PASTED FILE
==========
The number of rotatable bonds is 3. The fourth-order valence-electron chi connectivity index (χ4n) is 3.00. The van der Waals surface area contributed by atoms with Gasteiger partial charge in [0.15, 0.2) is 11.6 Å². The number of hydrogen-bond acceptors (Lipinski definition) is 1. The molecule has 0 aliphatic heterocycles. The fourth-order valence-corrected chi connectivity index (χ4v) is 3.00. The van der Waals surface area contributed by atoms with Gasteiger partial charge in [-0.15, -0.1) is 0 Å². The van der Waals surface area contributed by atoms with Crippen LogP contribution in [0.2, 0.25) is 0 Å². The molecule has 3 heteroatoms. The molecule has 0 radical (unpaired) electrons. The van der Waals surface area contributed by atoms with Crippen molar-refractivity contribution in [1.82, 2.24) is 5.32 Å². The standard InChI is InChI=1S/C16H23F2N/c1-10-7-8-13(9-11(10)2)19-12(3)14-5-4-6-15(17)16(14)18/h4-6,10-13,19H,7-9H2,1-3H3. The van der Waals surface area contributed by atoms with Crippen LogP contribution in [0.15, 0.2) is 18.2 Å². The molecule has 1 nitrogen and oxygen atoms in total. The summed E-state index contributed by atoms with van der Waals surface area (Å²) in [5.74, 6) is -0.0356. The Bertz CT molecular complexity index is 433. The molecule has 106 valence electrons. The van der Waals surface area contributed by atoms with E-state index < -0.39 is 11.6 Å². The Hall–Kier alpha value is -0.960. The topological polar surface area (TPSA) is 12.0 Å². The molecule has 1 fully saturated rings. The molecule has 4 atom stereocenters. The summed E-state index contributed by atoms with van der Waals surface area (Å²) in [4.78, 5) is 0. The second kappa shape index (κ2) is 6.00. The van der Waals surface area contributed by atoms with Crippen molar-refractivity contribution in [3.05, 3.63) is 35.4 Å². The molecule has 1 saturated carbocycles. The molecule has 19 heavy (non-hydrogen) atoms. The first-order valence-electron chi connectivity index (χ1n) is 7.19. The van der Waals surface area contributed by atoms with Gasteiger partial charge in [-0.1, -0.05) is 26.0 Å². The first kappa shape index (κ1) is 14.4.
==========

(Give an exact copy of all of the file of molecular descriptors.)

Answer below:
The number of rotatable bonds is 3. The fourth-order valence-electron chi connectivity index (χ4n) is 3.00. The van der Waals surface area contributed by atoms with Gasteiger partial charge in [0.15, 0.2) is 11.6 Å². The number of hydrogen-bond acceptors (Lipinski definition) is 1. The molecule has 0 aliphatic heterocycles. The fourth-order valence-corrected chi connectivity index (χ4v) is 3.00. The van der Waals surface area contributed by atoms with Gasteiger partial charge in [-0.15, -0.1) is 0 Å². The van der Waals surface area contributed by atoms with Crippen LogP contribution in [0.2, 0.25) is 0 Å². The molecule has 3 heteroatoms. The molecule has 0 radical (unpaired) electrons. The van der Waals surface area contributed by atoms with Crippen molar-refractivity contribution in [1.82, 2.24) is 5.32 Å². The standard InChI is InChI=1S/C16H23F2N/c1-10-7-8-13(9-11(10)2)19-12(3)14-5-4-6-15(17)16(14)18/h4-6,10-13,19H,7-9H2,1-3H3. The van der Waals surface area contributed by atoms with Crippen LogP contribution in [0.15, 0.2) is 18.2 Å². The molecule has 1 nitrogen and oxygen atoms in total. The summed E-state index contributed by atoms with van der Waals surface area (Å²) in [5.74, 6) is -0.0356. The Bertz CT molecular complexity index is 433. The molecule has 106 valence electrons. The van der Waals surface area contributed by atoms with E-state index < -0.39 is 11.6 Å². The Hall–Kier alpha value is -0.960. The topological polar surface area (TPSA) is 12.0 Å². The molecule has 1 fully saturated rings. The molecule has 4 atom stereocenters. The summed E-state index contributed by atoms with van der Waals surface area (Å²) in [4.78, 5) is 0. The second kappa shape index (κ2) is 6.00. The van der Waals surface area contributed by atoms with Crippen molar-refractivity contribution in [3.05, 3.63) is 35.4 Å². The molecule has 1 saturated carbocycles. The molecule has 19 heavy (non-hydrogen) atoms. The first-order valence-electron chi connectivity index (χ1n) is 7.19. The van der Waals surface area contributed by atoms with Gasteiger partial charge in [-0.1, -0.05) is 26.0 Å². The first kappa shape index (κ1) is 14.4.